Most of the time, business is at the forefront of change in our society. Sometimes, on the cutting and bleeding edge of change.
But from time to time, business is sadly behind what we know to be fact.
This is especially true when it comes to what motivates employees within a company.
Traditionally, a ‘Carrot and Stick’ approach to rewarding employees has worked very well.
A goal is set and if you achieve it, you get the carrot. If you fail to achieve it, you get the stick.
According to Dan Pink, author of Drive, the Surprising Truth about What Motivates Us, the carrot and stick still work, but in narrowly defined areas.
These areas are in simple problem situations – ‘in the box’ creativity versus ‘out of the box’ creativity.
Using Duncker’s famous ‘Candle Problem’, intrinsic versus extrinsic motivators were tested by Princeton professor Sam Glucksberg.
In one experiment, two groups were asked to solve the problem of how to affix a candle to a wall, given a simple wax candle and a box of tacks.
One group he told he was just timing them for norms. The other group he told if they finished in the top 25% of times they would get $5 and if they finished fastest overall they would get $20.
The key to solving the problem is to use the box of tacks as a holder for the candle, a rather creative and ingenious solution to the task.
So what happened? The group that was promised rewards for the fastest times actually took longer to complete the task.
In fact, they took and average of three and half minutes longer than the group that was not promised incentives.
How does this happen?
External rewards to increase motivation can serve as blinders for our creatiivty.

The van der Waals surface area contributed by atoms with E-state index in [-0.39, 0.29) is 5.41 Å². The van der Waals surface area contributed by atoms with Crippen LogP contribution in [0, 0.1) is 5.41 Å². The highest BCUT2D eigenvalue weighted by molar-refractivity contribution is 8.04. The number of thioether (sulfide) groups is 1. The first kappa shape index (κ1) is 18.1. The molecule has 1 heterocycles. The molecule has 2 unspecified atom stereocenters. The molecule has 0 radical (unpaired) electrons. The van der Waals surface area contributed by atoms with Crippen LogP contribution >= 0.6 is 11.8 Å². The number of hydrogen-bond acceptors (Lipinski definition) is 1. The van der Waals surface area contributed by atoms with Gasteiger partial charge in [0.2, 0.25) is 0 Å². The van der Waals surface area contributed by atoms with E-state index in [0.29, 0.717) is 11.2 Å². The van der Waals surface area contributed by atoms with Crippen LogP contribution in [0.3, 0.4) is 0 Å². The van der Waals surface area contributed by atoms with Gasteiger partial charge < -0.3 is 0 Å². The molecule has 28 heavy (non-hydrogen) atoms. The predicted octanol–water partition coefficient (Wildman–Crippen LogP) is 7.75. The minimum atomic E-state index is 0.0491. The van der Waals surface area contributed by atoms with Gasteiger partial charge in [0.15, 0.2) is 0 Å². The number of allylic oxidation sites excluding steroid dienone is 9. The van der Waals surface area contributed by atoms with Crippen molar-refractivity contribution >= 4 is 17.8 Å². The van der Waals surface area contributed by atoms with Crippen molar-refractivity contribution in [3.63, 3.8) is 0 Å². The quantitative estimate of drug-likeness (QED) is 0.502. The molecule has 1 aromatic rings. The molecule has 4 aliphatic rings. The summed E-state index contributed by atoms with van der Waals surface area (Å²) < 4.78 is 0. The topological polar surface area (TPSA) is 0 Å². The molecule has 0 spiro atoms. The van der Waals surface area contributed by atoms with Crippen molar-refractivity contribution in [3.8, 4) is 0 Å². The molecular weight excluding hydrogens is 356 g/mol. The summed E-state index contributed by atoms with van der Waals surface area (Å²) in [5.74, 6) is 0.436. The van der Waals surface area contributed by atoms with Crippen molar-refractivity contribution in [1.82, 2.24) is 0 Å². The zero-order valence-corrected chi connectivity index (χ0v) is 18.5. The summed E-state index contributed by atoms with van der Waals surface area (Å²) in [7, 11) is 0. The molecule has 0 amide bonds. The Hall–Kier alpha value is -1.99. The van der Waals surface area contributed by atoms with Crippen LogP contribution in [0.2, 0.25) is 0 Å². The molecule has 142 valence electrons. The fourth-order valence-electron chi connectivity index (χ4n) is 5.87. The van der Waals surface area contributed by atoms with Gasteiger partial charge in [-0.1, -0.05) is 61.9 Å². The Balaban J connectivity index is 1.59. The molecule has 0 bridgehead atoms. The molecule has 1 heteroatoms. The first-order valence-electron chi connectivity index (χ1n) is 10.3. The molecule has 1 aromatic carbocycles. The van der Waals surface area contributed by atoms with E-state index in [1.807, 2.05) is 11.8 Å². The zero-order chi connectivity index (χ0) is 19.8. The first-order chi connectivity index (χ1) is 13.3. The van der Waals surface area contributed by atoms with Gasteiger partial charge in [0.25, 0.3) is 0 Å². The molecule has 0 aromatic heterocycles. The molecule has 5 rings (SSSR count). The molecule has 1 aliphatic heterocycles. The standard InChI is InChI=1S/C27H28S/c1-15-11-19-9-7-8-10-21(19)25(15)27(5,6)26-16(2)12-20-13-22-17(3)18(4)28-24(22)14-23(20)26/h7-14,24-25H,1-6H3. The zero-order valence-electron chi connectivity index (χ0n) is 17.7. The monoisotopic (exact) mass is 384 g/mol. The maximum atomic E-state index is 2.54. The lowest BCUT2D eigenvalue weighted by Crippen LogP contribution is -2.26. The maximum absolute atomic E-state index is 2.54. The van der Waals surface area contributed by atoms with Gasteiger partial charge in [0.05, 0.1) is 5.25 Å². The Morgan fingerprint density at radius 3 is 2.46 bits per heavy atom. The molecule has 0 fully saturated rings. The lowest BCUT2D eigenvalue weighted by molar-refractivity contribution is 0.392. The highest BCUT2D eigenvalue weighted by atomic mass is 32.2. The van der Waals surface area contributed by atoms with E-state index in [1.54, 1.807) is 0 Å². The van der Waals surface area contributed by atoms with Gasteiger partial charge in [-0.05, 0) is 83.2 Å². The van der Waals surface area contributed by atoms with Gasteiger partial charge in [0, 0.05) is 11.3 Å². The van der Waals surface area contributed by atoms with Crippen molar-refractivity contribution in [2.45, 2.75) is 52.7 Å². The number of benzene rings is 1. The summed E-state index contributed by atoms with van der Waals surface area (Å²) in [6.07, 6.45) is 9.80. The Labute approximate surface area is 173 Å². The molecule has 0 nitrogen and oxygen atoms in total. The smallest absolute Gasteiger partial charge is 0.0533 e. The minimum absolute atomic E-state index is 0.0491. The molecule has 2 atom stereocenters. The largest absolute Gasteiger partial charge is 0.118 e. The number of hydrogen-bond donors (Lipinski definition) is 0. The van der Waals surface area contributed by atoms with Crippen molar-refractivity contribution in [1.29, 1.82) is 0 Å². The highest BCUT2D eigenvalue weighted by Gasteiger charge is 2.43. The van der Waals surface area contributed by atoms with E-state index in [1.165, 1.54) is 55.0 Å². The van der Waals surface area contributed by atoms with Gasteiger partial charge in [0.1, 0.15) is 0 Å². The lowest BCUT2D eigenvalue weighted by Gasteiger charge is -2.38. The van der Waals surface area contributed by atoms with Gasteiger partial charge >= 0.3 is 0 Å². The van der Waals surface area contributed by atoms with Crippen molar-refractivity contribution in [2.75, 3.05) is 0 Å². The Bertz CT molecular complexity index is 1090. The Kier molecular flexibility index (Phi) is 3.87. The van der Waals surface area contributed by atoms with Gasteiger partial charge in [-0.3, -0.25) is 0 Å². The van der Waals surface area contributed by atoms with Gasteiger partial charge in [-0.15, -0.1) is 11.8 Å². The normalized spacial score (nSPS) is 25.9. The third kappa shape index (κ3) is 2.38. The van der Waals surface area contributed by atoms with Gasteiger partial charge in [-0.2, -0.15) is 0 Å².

A lot of the solutions to our problems are out on the periphery. But the external reward cause us to narrow our focus and our potential solutions.
But what if you take the tacks out of the box to begin with?
The solution becomes obvious and the external motivators WORK! The groups that were incented by money do, in fact, perform more quickly.
What does this tell us?
Pink does a fantastic job of highlighting this in his TED presentation.
External, carrot and stick, reward systems worked in the 20th century because most of our problems were more simplistic.
Dont’ get me wrong, even with the tacks out of the box, it is still a creative solution to tack the box onto the wall!
But in the 21st century, we will have more and more need for solutions that require us to take the tacks ‘out of the box’ and create a solution.
For that to occur, we need to intrinsically motivate people.
What does that mean? Well, many things. Google famously created the 20%. 20% of the time, Google employees spend on whatever they want. Most of the new products that come from Google come from the 20% time.
Pink also mentions ROWE environments, Results Only Work Environments, in which employees set their own time, come in when they want and are not required to attend any meetings. These have shown to be highly effective in white-collar work situations.
Moving forward, organizations need to intrinsically motivate employees if we care about achieving greater results and creating positive workplaces. It will take extra time and energy up front, but the dividends will pay off huge if done correctly.
If you are unsure where to start, you might want to look at our activities. They are set up to help individuals be introspective and truly understands themselves.
“We shape our tools and thereafter our tools shape us.”
About the Author
James Carter is Founder and CEO of Repario. Repario helps companies connect the hearts, hands and minds to their organization through Emotional Experiences and sustaining the individual motivation through unique technology applications. Additionally, James recently authored Discovering Your Inner Strengths with Ken Blanchard, Brian Tracy and Steven Covey.
We are a commited group of individuals focused upon helping you improve individuals, teams and leaders through experiential opportunties that connect the heart and mind.Google+
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